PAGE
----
Want to Make Your first Step Toward Effective Public Speaking? Try these 3 Proven Methods.

“Unique connections, even if there are 1 or 500 people in your audience, are purposeful, personal, and passionate. Your message needs to be relevant and responsive to the audience needs and interest.” -Coach Mark

We all know that a lack of effective communication skills (public speaking) will seriously harm your career and relationship prospects. Whether you are a project manager, frontline employee, or CEO, your ability to communicate in a clear and compelling manner will be important component on how successful you will be. If you can not communicate and connect with your different shareholders your great ideas and intellect will not matter.  So how do you go about making a positive impression and gain credibility with any audience.

1.  Your audience will respond warmly if you remember to not just talk or lecture at them but find creative ways to connect and engage with them.

My first rule of sticky presentations is “NO Connection = NO Interest.”

This is plainly intuitive, if you have sat through a boring presentation, you disconnect because the presenter does not take your needs into consideration  and does not make the message relevant to your problems, needs and interest.  So the question is, “how to effectively connect with your audience?

a. The easiest way to create a connection is to meet as many people 1 to 1 before you walk on stage. Then, use some of the information you have gathered in your “meet and greet” conversations to salt into your opening remarks. This technique provides a valuable time for you to get to know people and gather information that makes your present come alive to the audience.

b. Create audience member engagement and involvement. Your audience does want to be a passive vessel for you to empty your message into; they want to be an active and engaged part of  your presentation. Right at the beginning of your presentation, pose a challenging question or use a quick activity like an audience survey to find out their needs and interest in your topic; this kind of activity always works because the audience now feels that you care about them and you have provided an opportunity for them to think about and provide input into the presentation design. This method provides content so that your message can be customized to their interests and questions.

The question or activity, must align with the audience members current reality, needs and issues to get and hold their attention. If I am presenting to a group that has been told, “You HAVE to be in attendance to receive CPE credits or other reasons. I might ask “What would they rather be doing  than be at this presentation?” Or I might ask the audience to tell another member what would make this a great presentation. After their short discussion I will conduct a shout out session to get some feedback on their discussions.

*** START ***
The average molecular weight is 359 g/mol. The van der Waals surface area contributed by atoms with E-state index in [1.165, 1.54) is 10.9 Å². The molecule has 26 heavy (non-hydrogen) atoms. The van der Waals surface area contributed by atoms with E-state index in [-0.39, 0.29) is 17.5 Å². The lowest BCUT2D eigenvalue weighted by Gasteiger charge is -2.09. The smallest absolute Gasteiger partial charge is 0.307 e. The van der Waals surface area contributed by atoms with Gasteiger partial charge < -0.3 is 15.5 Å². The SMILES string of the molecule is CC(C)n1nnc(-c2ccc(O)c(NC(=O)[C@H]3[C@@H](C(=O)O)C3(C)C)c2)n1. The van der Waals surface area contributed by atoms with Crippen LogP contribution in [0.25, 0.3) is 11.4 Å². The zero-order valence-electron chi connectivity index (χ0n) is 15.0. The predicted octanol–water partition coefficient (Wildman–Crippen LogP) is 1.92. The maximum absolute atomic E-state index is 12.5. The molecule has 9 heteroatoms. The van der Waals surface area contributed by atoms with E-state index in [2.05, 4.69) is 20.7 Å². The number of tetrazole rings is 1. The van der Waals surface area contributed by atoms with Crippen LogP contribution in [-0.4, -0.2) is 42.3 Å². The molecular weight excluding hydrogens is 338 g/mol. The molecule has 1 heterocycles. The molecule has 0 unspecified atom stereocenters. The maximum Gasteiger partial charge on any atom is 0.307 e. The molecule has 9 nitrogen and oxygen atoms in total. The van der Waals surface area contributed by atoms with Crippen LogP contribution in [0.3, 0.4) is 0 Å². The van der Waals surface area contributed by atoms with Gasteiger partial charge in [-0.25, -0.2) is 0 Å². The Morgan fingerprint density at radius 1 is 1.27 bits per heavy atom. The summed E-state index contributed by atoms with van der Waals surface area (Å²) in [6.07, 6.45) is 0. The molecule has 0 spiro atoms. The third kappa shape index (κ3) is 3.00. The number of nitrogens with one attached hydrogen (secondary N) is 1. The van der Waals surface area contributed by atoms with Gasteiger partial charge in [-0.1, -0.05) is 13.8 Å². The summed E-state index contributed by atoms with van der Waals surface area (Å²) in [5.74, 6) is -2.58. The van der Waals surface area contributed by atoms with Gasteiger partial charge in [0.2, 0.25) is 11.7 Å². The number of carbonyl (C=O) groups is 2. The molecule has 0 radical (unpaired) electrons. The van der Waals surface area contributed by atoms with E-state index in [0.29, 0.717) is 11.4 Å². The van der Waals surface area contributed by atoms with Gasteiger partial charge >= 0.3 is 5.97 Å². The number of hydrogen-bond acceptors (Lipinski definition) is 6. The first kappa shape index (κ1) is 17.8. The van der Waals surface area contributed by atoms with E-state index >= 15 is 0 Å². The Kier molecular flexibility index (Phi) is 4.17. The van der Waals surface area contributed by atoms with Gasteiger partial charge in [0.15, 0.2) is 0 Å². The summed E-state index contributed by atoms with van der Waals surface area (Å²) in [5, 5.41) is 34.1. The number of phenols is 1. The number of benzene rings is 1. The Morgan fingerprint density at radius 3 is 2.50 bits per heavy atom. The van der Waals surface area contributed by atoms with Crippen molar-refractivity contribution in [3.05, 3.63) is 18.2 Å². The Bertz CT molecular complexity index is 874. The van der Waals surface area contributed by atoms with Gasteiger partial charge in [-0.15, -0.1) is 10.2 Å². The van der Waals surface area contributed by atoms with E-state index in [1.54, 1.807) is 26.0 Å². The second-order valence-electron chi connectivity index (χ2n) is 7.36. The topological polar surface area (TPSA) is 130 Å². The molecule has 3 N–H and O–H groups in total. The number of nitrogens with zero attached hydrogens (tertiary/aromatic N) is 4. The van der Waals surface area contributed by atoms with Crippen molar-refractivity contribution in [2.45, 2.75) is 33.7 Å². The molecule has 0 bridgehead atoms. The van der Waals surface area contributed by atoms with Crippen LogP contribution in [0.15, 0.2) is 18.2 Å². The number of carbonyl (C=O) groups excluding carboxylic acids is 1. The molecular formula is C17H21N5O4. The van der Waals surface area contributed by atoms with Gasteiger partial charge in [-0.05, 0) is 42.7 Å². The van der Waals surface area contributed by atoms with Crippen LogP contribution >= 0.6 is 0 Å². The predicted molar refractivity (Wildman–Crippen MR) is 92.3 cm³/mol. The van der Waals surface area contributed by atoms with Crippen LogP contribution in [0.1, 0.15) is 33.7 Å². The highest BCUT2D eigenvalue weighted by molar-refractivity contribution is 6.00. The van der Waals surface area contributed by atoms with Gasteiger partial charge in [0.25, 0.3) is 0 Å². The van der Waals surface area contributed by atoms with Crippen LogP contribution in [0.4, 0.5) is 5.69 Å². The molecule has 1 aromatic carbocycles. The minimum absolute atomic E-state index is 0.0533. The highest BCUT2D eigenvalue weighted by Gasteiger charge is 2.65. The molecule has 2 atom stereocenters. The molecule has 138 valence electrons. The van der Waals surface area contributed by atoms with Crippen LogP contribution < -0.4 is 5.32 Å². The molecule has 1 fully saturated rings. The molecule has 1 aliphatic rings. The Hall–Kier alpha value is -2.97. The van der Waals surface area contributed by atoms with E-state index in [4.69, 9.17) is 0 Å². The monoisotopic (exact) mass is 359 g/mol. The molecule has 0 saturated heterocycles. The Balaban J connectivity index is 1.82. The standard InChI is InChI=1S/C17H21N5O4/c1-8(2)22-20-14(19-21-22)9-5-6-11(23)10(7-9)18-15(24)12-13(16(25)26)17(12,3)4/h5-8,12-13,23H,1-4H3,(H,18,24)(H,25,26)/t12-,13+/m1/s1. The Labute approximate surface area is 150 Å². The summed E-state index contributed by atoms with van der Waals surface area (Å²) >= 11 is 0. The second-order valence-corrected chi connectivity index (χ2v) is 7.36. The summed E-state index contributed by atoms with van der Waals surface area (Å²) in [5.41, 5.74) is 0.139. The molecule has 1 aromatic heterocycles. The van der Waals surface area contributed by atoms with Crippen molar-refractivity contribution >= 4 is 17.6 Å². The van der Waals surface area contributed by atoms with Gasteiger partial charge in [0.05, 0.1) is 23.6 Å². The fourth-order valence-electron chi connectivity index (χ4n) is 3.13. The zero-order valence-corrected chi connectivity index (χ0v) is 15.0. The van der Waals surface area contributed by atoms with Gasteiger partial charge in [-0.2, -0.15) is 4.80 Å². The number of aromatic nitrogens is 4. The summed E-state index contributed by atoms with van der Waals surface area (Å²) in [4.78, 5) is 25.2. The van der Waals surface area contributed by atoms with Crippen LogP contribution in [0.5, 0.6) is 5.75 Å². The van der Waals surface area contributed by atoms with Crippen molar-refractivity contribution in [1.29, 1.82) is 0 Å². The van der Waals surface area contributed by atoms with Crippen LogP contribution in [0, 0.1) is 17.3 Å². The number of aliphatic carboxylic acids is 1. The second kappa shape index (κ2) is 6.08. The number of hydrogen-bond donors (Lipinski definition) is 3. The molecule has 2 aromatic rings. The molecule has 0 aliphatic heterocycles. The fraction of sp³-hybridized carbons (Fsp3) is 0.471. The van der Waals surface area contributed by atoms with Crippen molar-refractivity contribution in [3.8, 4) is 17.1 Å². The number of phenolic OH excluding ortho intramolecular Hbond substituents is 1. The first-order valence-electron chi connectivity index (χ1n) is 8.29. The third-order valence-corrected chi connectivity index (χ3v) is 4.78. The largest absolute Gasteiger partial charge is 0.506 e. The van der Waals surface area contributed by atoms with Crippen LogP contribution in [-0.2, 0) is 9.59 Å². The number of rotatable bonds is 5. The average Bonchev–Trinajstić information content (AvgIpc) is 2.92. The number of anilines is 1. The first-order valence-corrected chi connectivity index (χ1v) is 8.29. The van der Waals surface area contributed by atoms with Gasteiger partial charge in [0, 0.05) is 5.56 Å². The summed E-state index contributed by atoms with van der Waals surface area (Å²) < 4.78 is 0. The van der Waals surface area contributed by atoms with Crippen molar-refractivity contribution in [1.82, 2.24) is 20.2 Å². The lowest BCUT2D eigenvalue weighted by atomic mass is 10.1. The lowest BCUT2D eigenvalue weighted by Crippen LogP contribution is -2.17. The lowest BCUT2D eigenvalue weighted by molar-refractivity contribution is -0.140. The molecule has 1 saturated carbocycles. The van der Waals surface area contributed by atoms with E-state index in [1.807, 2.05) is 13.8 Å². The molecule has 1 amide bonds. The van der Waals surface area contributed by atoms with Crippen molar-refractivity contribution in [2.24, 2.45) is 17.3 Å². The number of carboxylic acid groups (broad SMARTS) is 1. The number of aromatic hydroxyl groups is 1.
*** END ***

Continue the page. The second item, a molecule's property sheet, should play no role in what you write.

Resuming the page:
Having created some engagement through involvement we can link this to the subject of the presentation like this, “Knowing you are interested in “A”  let’s begin by discussing why “A” is important…”

My second rule of presentation skills is, “No Competence=No Confidence”  

I have seen competent people lack confidence in presenting and confident people lack competence (nothing is as dangerous as a confident fool!).

When coaching people to feel confident to present well, I use the Cognitive Behavioral Technique of Mental Rehearsal that when confronted with anxiety or performance confidence issues. This CBT technique encourages  finding a trigger of something you are already confident doing such as playing the piano, or shooting a foul shot in basketball etc. and tap into this past experience and feeling of confidence so that you can access this feeling in your mind and body before presenting. For some people this lack of confidence or anxiety about presenting is a “double bind” that we must feel some confidence to attempt to present well and only when we do this will we gain the competence; and with competence comes confidence! An effective presenter is also competent in the subject matter of their presentation. Sometimes this just means you are competent to share your perspective on a limited piece of information.

So when getting ready for your presentation learn everything you can about the topic and subject to be discussed by doubling the amount of prep and practice compared to the allocated length of your speech. For example, for a  1 hour speech put in at least three hours of prep and practice time.You may only speak about 10% of what you know but your competence will show when you can make your subject matter clear, concise and compelling.

This brings me to my third rule, “No Compelling Message No Memory or transfer by Audience to Action ”

People will only remember one or two or three points from your presentation, so plan your presentation so that those 2-3 points will stick with them. Techniques for making a point stick include:

  • Repetition – remember kinder garden and repeating your ABC’s over and over.
  • Gestures or Actions – get the knowledge from the mind into the body with a powerful physical trigger.
  • Visuals or Video – we live in a multimedia world so use powerful graphic or short videos to create a visual link to your sticky points.
  •  Story Telling– powerful personal stories engage the audience and are great memory triggers for your message.

So in Summary, here are my 3 Rules for Making Sticky and Effective Presentation Skills

1.  No Connection = No interest

2. No Competence =No Confidence

4. No Memorable Message = No Transfer to Action  

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